China's approach to the Syria crisis has been driven by a desire to avoid any US led military intervention.
Beijing's dissatisfaction with the West's intervention in Libya in 2011, following Security Council decision 1973, has led it to be far more circumspect in the case of Syria. It has joined Russia in vetoing three UN resolutions. Compared with Russia, however, China has attempted to be even-handed in its dealings with the Syrian government and opposition. Its direct interests in Syria are relatively limited, and when possible China has tried to keep its head down.
China's official position on the Syria crisis has been consistent. At the centre of its approach has been to advocate a political resolution to the crisis, and to oppose the imposition of solutions from the outside – especially if they involve the use of military force. In practice, this has led the Chinese government to put its faith in the UN-Arab League Special Envoys – first Kofi Annan, now Lakdhar Brahimi – and call for all relevant parties to work together towards a political settlement, despite almost no sign of this happening during the past two years.
This approach reflects an underlying principle of Chinese diplomacy: non-intervention in the internal affairs of other states, and a desire for the UN as a collective body to have more authority than individual members. In the past, such 'non-intervention' has often led Beijing to support incumbents at times of political turmoil, whatever the human rights or humanitarian situation.
But in Syria, China has not set itself up as an ally to the Assad regime in the way Russia has. Instead, Beijing has made efforts to show impartiality in the conflict. In 2012, for example, the Chinese government hosted visits by both Syrian government and opposition figures. At the very least this ensures that it has channels to whichever side might prevail. This attempt at even-handedness differentiates Beijing's direct dealings with Syria from Moscow's.
However, since the crisis began, China has joined with Russia in vetoing three UN resolutions on Syria. These votes have been the most significant Chinese interventions in the international diplomatic process. China has justified its votes based on their position on the 'uneven' nature of draft resolutions, in line with the idea that China stays neutral.
Logically, this might lead to an abstention, rather than veto, and abstention has been Beijing's usual practice in the past. But the Chinese government's reflection on the Libya experience – like that of Russia's – has made it determined not to give legal sanction for another Western-led intervention. Both Moscow and Beijing abstained on UN resolution 1973 imposing a no fly-zone over Libya, but felt that the West went beyond the scope of this resolution.
It is highly unlikely that China would veto alone. Russia's opposition to Western resolutions on Syria has given China the opportunity to harden its position in the UN post-Libya, fed by an accrued dissatisfaction with Western military intervention over the last decade. It may also reflect efforts by China's new leadership to strengthen the relationship with Russia.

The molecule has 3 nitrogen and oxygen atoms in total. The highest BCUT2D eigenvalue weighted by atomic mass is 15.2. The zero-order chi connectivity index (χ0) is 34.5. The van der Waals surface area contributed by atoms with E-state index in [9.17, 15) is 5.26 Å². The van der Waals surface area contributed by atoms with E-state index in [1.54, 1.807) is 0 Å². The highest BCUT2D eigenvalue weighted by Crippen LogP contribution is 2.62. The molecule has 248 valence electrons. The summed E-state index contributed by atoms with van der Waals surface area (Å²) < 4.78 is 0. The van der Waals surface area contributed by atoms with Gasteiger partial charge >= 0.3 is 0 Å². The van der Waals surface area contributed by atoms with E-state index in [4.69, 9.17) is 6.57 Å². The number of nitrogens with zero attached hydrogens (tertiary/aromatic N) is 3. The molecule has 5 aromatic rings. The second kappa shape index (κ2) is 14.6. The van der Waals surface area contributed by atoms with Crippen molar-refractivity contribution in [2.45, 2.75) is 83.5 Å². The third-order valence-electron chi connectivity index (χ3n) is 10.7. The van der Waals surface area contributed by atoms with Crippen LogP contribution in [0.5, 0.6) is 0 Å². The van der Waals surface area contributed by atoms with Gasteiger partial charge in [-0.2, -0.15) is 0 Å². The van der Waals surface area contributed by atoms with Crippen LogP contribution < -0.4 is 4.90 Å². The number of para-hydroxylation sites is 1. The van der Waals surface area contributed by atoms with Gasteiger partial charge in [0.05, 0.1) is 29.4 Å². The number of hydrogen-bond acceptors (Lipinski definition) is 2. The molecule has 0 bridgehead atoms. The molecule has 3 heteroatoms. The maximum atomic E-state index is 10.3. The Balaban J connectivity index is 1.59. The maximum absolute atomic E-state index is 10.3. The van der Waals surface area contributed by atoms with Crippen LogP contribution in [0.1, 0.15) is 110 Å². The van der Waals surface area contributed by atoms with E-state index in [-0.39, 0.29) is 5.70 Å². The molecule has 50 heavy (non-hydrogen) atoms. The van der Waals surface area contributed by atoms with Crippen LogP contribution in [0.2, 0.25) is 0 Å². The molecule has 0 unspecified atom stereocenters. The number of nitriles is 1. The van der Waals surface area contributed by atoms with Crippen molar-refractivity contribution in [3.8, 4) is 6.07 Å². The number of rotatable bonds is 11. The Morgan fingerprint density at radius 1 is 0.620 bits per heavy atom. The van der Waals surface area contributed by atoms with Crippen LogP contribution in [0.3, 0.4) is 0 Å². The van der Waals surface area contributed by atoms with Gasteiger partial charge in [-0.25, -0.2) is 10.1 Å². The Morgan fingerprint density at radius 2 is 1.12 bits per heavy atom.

Beijing condemned the August 21 chemical weapons attack in Damascus and called for a full UN investigation to be concluded, but has studiously avoided apportioning blame. The Ministry of Foreign Affairs reiterated its official position of encouraging a political solution, and emphasized (more clearly than before) that it was opposed to external military intervention, which they said would be 'against the purposes of the UN Charter and the basic norms for international relations.'
The Chinese leadership will likely be relieved that developments since then have brought the US and Russia closer together with a roadmap which may avoid the use of military force; the government has formally welcomed the framework agreement. At the same time, like Britain and France, China may have a sense of being excluded from the deliberations in Geneva which led to the US-Russia agreement.
A balancing act
Ultimately, China's direct interests in Syria are relatively limited. Beijing will keep its head down where possible, unless pragmatic steps can be taken.
Developments in Syria will continue to provide a challenge to Chinese diplomacy. China's official position can be expected to continue to be based on the promotion of a diplomatic solution and opposition to military intervention. Any UN resolution which might open the door to military action will therefore most likely lead to a veto, assuming Moscow's position does not change.
China imports more oil from the Middle East than the US does, and its main interest is regional stability. The country’s foreign minister Wang Yi has made it clear that military action is likely to increase regional instability. There is little reason to suggest a change in that judgment any time soon.
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